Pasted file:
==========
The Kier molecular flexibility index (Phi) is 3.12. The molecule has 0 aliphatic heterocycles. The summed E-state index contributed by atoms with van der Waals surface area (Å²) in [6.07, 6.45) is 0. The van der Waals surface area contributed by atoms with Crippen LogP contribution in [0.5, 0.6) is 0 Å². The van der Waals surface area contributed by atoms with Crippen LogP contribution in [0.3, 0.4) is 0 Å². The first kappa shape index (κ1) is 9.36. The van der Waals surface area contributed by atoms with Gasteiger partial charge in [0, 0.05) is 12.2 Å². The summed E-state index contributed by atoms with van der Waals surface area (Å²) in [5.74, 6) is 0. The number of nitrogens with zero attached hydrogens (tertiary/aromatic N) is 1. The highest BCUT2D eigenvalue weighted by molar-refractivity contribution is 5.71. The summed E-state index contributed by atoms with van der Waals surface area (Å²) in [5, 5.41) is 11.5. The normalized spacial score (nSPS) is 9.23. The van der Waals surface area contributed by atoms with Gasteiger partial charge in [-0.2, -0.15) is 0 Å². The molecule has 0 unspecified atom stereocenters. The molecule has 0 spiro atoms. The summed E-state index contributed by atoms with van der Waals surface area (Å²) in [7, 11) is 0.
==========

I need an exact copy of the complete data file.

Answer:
The Kier molecular flexibility index (Phi) is 3.12. The molecule has 0 aliphatic heterocycles. The summed E-state index contributed by atoms with van der Waals surface area (Å²) in [6.07, 6.45) is 0. The van der Waals surface area contributed by atoms with Crippen LogP contribution in [0.5, 0.6) is 0 Å². The van der Waals surface area contributed by atoms with Crippen LogP contribution in [0.3, 0.4) is 0 Å². The first kappa shape index (κ1) is 9.36. The van der Waals surface area contributed by atoms with Gasteiger partial charge in [0, 0.05) is 12.2 Å². The summed E-state index contributed by atoms with van der Waals surface area (Å²) in [5.74, 6) is 0. The number of nitrogens with zero attached hydrogens (tertiary/aromatic N) is 1. The highest BCUT2D eigenvalue weighted by molar-refractivity contribution is 5.71. The summed E-state index contributed by atoms with van der Waals surface area (Å²) in [5, 5.41) is 11.5. The normalized spacial score (nSPS) is 9.23. The van der Waals surface area contributed by atoms with Gasteiger partial charge in [-0.2, -0.15) is 0 Å². The molecule has 0 unspecified atom stereocenters. The molecule has 0 spiro atoms. The summed E-state index contributed by atoms with van der Waals surface area (Å²) in [7, 11) is 0.